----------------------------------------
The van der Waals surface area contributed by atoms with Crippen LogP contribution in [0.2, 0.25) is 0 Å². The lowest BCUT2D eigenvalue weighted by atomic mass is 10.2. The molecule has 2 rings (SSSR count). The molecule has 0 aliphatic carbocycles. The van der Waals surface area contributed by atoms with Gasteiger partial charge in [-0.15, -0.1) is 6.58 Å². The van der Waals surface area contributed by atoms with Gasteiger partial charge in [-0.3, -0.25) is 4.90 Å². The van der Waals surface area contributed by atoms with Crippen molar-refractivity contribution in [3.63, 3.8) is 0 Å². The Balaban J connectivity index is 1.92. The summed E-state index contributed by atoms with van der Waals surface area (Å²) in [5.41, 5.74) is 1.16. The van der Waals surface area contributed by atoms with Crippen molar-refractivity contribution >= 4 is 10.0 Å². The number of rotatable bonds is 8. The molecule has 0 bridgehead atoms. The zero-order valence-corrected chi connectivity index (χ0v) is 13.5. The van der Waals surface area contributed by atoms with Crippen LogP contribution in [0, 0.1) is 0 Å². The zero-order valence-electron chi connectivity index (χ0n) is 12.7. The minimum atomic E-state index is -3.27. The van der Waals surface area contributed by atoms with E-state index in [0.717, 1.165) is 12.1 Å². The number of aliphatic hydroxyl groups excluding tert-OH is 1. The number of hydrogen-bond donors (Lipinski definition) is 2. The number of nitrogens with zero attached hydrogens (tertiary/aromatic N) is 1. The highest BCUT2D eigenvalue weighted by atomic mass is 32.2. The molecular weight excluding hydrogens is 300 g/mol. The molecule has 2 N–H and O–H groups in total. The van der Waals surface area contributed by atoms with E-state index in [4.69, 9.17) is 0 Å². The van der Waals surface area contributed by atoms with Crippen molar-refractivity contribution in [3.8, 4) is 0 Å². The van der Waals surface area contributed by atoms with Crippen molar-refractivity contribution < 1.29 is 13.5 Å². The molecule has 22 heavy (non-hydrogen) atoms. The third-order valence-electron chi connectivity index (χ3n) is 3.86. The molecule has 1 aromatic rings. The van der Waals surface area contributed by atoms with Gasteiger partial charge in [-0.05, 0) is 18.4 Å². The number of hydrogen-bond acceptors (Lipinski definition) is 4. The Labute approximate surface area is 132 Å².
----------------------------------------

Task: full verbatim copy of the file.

The van der Waals surface area contributed by atoms with Crippen LogP contribution in [0.2, 0.25) is 0 Å². The lowest BCUT2D eigenvalue weighted by atomic mass is 10.2. The molecule has 2 rings (SSSR count). The molecule has 0 aliphatic carbocycles. The van der Waals surface area contributed by atoms with Gasteiger partial charge in [-0.15, -0.1) is 6.58 Å². The van der Waals surface area contributed by atoms with Gasteiger partial charge in [-0.3, -0.25) is 4.90 Å². The van der Waals surface area contributed by atoms with Crippen molar-refractivity contribution in [3.63, 3.8) is 0 Å². The Balaban J connectivity index is 1.92. The summed E-state index contributed by atoms with van der Waals surface area (Å²) in [5.41, 5.74) is 1.16. The van der Waals surface area contributed by atoms with Crippen molar-refractivity contribution >= 4 is 10.0 Å². The number of rotatable bonds is 8. The molecule has 0 bridgehead atoms. The zero-order valence-corrected chi connectivity index (χ0v) is 13.5. The van der Waals surface area contributed by atoms with Crippen LogP contribution in [0, 0.1) is 0 Å². The zero-order valence-electron chi connectivity index (χ0n) is 12.7. The minimum atomic E-state index is -3.27. The van der Waals surface area contributed by atoms with E-state index in [0.717, 1.165) is 12.1 Å². The number of aliphatic hydroxyl groups excluding tert-OH is 1. The number of hydrogen-bond donors (Lipinski definition) is 2. The number of nitrogens with zero attached hydrogens (tertiary/aromatic N) is 1. The highest BCUT2D eigenvalue weighted by atomic mass is 32.2. The molecular weight excluding hydrogens is 300 g/mol. The molecule has 2 N–H and O–H groups in total. The van der Waals surface area contributed by atoms with E-state index in [4.69, 9.17) is 0 Å². The van der Waals surface area contributed by atoms with Crippen molar-refractivity contribution in [3.8, 4) is 0 Å². The van der Waals surface area contributed by atoms with Crippen molar-refractivity contribution < 1.29 is 13.5 Å². The molecule has 22 heavy (non-hydrogen) atoms. The third-order valence-electron chi connectivity index (χ3n) is 3.86. The molecule has 1 aromatic rings. The van der Waals surface area contributed by atoms with Gasteiger partial charge in [-0.05, 0) is 18.4 Å². The number of hydrogen-bond acceptors (Lipinski definition) is 4. The Labute approximate surface area is 132 Å².